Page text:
In 2013, Texas made big changes to the rules for high school graduation. House Bill 5 implemented new requirements for graduation referred to as the Foundations High School Program. The question is, how will the Foundations High School Program effect college admissions? While there is no sure answer to this questions, there are a few conclusions we can draw from past experience with college placement and changing requirements.
But first, some background on this change. It seems like old news to be debating a change from 2013, but the effect of this change are just coming to fruition. While older students have been able to opt into the Foundations Program, the class of 2018 will be the first class significantly affected by the change to the Foundations Program. Prior to House Bill 5 (and the class of 2018), most students in Texas graduated under the Recommended High School Program. Compared to the Recommended Program, the Foundations Program would require fewer credits to graduate. The House Bill 5 legislation also encouraged students to earn “Endorsements.” Schools can offer one or all of the recommended endorsements of: STEM, Business and Industry, Public Services, Arts and Humanities, and Multidisciplinary Studies.
The addition of the endorsements has caused a great deal of confusion for students and their families. Selecting an endorsement is a little like declaring a major in high school (or even middle school). It’s very confusing and a big departure from previous graduation plans. The addition or endorsements has spurned a new list of questions for students: Do you really need to earn an endorsement? How many endorsements do you need to earn? Are some endorsements worth more than others to college? Here are some points to keep in mind about how colleges may view the first students graduating under the Foundations High School Graduation Plan:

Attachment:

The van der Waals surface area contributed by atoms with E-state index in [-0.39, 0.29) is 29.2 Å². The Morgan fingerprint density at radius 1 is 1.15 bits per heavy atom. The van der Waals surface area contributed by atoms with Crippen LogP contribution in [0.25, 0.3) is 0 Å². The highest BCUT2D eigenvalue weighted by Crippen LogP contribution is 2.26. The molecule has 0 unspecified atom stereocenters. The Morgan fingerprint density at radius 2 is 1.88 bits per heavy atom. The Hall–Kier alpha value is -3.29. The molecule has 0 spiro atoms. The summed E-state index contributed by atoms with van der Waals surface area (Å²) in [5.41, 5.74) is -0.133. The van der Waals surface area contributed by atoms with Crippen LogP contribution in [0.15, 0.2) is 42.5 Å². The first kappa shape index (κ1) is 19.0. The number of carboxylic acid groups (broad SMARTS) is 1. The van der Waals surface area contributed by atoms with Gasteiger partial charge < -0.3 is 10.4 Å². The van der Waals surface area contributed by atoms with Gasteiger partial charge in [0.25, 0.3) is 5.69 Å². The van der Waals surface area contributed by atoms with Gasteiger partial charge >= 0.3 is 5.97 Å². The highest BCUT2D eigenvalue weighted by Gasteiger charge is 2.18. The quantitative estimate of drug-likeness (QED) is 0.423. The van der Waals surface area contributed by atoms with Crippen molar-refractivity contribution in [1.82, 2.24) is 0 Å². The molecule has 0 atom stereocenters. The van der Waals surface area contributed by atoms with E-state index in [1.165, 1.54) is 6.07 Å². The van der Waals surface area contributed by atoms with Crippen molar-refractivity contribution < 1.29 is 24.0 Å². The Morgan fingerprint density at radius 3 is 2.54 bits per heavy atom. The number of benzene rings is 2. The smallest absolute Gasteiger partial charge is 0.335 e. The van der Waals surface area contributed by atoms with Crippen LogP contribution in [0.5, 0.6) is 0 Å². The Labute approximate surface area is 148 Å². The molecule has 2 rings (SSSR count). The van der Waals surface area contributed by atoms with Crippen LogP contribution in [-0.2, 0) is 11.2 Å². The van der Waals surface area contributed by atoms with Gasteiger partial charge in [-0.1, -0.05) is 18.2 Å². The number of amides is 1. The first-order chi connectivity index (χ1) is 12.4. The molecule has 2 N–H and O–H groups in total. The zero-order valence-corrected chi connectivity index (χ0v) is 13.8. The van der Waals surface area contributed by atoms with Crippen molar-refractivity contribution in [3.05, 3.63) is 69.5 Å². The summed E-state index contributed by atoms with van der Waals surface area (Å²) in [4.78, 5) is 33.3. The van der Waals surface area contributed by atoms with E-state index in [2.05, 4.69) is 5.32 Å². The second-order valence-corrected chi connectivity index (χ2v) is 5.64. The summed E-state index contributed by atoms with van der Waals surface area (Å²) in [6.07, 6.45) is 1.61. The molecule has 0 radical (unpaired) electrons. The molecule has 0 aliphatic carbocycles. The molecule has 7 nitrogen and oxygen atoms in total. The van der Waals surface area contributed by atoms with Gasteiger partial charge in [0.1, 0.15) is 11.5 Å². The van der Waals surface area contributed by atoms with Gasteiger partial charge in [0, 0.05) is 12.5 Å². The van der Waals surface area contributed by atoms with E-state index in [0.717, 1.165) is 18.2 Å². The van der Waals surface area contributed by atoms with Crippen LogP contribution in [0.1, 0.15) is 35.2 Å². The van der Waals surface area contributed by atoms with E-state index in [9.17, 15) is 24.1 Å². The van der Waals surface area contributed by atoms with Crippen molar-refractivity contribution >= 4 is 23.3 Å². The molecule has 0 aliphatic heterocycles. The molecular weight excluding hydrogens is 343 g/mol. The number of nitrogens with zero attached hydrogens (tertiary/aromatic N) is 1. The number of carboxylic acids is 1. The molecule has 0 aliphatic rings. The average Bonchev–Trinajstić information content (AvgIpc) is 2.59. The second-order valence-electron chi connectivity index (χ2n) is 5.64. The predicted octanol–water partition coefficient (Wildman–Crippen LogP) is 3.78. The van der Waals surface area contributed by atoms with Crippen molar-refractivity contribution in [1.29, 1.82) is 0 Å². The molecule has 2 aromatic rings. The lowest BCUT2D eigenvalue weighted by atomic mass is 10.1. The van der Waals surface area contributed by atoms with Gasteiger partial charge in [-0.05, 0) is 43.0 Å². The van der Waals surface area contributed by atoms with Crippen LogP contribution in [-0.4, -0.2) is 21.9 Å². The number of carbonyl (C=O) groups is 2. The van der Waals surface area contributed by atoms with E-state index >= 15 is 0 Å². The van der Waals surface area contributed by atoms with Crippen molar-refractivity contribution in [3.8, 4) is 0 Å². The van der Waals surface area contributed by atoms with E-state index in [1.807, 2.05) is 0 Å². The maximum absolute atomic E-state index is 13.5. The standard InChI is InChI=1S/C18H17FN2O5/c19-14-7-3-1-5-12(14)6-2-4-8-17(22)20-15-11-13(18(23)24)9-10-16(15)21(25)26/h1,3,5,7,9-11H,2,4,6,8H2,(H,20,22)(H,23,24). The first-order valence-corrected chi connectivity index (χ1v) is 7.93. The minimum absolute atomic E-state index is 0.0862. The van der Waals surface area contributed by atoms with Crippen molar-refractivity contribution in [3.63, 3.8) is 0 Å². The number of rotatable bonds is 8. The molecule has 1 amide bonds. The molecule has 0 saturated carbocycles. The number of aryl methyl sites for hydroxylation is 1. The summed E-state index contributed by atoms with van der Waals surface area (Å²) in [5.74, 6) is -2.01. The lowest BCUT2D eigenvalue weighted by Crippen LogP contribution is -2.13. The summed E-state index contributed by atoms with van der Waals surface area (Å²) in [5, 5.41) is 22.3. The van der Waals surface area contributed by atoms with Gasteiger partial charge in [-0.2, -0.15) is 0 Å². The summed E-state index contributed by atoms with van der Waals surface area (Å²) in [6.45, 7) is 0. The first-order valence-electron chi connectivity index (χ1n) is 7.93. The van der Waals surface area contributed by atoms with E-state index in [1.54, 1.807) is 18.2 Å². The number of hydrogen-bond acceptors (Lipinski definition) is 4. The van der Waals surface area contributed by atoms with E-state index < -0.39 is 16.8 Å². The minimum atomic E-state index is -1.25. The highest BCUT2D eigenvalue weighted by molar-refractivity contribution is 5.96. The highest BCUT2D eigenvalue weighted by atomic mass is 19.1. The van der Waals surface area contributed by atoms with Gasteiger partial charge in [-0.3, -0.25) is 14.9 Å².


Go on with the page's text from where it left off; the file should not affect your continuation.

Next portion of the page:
Focus on “The Big 3.” Class rank, course rigor, and test scores are still your most important factors to college admission. The Foundations Program and Endorsements may have some impact on college admissions, but to a lesser degree. If you look at it from the universities point of view, “The Big 3” are still much better indicators of future success. While the lack on any endorsements would indicate a student not taking challenging coursework, endorsements are merely a by-product of course selection. In that regard, an endorsement will not weight more heavily in an admissions process than “The Big 3.”
Public universities in Texas will care some. Texas public universities are governed by the same institution that created House Bill 5, the Texas State Legislature. As a byproduct, Texas’ public universities will be required to consider the Foundations Program (and endorsements) into their admissions process. House Bill 5 has already resulted in more questions to sending schools regarding the category of diploma a student is graduating under. How much they will consider endorsements remains to be seen.
Private and out of state universities will care little. Private schools and out of state universities are not governed by the Texas State Legislature. As a result, they will not be bound to consider endorsements the way Texas state schools will. As a result, they should care little about the graduation plan and endorsement earned by students applying to their school.
The Foundations Program is still new. It’s important not to be too intimidated by the confusing details of the new requirements. For now, we think it is important for student to continue to focus on GPA, course rigor, and test scores when planning for college. Please contact us if you have more questions about how the House Bill 5 Foundations Plan Graduation Requirements will affect your student.